After debuting last month, Squid Game has rocketed to the top of Netflix charts all over the globe. The dystopian drama is putting up record numbers for the streaming company, and it’s on track to be Netflix’s biggest show ever (as well as fully dominate Halloween this year). Turns out making people compete in children’s games to the death is the key to a guaranteed genre hit. However, Squid Game almost never saw the light of day, and a new report reveals that the show’s creator spent over a decade trying to convince network execs to take a chance on the dark drama.
While living with his mother and grandmother, Squid Game creator Hwang Dong-hyuk developed the idea over a decade ago, and the show’s treatise on class warfare took on a personal meaning as Hwang was forced to sell his laptop while writing the now international juggernaut. Unfortunately, Hwang couldn’t get anyone on board with the series because it was deemed too unrealistic, but that all changed when Netflix stepped in and basically agreed that, yup, actually the world is messed up enough that Squid Game makes total sense. Via The Wall Street Journal:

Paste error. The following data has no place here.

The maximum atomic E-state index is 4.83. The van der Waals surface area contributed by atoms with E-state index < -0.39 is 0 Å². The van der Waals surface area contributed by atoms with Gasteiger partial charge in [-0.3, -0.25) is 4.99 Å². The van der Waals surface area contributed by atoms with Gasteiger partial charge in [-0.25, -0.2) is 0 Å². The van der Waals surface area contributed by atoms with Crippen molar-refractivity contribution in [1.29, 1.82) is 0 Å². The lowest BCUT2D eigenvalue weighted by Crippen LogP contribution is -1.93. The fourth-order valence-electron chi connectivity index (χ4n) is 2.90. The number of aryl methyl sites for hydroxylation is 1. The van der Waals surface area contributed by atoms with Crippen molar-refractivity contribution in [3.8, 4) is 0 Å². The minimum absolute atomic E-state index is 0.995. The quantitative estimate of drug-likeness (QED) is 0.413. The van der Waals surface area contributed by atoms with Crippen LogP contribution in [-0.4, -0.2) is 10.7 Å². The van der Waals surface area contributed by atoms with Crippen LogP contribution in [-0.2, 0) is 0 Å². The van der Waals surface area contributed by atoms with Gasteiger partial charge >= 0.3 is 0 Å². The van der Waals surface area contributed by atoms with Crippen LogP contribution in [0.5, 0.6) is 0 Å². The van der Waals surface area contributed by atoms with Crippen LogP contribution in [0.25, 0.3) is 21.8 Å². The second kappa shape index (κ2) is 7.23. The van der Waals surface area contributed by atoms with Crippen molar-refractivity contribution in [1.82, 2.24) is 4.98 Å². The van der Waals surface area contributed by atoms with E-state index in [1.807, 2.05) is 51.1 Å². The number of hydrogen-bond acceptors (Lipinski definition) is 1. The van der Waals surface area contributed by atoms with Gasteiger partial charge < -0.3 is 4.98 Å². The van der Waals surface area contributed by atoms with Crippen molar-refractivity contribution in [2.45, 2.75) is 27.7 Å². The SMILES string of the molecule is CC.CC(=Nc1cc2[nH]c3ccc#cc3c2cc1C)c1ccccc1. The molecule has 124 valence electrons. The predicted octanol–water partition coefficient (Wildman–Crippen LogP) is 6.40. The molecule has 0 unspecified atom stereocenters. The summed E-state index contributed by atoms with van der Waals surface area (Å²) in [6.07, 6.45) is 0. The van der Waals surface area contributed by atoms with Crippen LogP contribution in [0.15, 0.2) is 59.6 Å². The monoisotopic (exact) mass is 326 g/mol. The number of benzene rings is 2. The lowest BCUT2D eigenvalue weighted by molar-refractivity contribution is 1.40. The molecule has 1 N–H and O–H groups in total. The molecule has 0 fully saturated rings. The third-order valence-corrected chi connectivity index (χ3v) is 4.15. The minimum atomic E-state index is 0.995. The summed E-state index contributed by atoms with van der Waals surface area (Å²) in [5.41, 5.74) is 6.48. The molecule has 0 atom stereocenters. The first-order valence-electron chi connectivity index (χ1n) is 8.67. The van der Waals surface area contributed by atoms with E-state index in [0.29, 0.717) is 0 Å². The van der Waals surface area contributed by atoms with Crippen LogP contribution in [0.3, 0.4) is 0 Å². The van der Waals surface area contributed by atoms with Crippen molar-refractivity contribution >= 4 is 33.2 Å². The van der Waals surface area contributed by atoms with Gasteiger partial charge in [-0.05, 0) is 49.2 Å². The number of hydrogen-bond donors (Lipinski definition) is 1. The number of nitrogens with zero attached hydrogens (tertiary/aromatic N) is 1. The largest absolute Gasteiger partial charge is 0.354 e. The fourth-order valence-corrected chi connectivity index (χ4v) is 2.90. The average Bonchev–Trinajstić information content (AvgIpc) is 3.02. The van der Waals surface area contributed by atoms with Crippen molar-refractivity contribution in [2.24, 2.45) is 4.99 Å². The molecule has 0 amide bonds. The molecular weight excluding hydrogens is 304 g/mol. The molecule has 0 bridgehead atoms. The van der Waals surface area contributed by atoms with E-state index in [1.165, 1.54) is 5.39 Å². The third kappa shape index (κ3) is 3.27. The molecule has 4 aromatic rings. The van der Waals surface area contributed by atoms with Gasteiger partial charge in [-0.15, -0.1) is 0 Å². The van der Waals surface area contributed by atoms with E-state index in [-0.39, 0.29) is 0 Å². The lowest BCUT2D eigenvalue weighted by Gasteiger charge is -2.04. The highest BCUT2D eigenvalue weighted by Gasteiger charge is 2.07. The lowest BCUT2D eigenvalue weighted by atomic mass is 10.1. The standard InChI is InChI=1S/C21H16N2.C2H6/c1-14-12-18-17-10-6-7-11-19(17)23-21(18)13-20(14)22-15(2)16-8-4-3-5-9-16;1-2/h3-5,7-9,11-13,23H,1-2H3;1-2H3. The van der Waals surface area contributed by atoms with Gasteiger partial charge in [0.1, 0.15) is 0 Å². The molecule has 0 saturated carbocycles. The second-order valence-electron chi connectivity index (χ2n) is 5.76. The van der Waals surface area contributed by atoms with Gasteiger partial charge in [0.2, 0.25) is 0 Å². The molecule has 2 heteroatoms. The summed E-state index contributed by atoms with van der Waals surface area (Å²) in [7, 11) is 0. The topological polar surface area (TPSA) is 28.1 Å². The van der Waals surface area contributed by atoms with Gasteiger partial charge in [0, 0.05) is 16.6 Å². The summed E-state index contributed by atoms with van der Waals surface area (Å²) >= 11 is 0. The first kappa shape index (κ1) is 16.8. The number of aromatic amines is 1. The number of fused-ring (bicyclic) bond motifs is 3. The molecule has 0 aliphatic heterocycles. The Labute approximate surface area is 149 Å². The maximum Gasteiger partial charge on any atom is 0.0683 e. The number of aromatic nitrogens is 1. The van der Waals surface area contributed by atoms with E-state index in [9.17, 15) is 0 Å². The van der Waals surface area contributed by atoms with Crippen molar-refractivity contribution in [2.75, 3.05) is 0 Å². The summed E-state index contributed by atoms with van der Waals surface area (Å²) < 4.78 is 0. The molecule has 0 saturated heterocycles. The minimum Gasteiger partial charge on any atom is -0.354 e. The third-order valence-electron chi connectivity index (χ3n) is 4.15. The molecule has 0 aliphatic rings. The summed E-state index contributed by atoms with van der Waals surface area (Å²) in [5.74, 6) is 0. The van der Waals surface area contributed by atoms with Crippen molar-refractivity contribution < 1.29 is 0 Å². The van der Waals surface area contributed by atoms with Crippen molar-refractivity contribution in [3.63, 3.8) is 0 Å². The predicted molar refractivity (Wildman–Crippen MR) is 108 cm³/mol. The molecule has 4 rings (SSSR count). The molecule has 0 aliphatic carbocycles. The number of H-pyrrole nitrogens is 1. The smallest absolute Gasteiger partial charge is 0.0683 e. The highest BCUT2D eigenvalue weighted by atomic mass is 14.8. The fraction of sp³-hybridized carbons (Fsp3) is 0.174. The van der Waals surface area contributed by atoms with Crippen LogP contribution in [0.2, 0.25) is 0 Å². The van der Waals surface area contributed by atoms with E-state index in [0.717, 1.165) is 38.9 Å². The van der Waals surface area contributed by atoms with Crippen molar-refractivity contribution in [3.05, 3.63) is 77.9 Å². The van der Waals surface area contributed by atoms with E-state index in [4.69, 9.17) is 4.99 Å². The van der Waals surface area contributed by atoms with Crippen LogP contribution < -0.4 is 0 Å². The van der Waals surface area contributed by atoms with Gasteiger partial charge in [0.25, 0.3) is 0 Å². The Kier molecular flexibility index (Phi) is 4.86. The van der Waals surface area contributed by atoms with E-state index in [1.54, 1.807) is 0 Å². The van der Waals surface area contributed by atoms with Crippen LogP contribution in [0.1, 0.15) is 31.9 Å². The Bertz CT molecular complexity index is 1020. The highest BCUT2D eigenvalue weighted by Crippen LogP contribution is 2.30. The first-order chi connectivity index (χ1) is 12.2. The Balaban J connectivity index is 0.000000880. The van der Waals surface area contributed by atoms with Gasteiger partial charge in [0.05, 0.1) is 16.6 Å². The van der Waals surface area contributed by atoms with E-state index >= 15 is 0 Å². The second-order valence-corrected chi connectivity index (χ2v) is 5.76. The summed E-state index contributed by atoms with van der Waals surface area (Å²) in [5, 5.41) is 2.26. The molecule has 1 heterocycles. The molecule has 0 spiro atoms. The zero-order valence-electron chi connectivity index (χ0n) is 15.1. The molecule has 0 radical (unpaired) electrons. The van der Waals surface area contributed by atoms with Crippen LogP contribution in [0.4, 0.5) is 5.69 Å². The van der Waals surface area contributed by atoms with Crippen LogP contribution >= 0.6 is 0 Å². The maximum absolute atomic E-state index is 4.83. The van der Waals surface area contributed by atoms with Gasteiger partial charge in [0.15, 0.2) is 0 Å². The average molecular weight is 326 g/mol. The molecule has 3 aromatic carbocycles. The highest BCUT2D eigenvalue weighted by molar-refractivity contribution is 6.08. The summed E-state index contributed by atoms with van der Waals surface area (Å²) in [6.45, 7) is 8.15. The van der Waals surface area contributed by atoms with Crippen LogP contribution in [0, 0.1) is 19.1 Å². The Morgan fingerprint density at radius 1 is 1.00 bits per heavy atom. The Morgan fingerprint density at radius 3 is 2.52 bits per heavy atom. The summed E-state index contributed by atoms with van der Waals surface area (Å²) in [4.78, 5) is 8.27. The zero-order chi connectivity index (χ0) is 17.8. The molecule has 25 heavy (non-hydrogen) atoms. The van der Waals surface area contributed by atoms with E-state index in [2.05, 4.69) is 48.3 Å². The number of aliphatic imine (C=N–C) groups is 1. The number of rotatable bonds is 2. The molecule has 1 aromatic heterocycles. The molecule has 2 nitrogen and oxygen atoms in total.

Back then, potential investors and actors bristled at the brutal killings and implausibility of individuals competing to the death for money. But two years ago, Netflix thought the class struggles outlined in “Squid Game” spoke to reality.
When the Covid-19 pandemic hit the global economy, it exacerbated the disparity between the rich and the poor, said the 50-year-old Mr. Hwang. Even vaccine rollouts vary greatly based on whether a country is wealthy or not, he said.
“The world has changed,” Mr. Hwang said. “All of these points made the story very realistic for people compared to a decade ago.”
And there you have it. The world got dark and depressing enough that a game show where contestants risk getting shot in the face for a million dollars doesn’t sound crazy at all. It’s the feel-good story of the year.
(Via Wall Street Journal)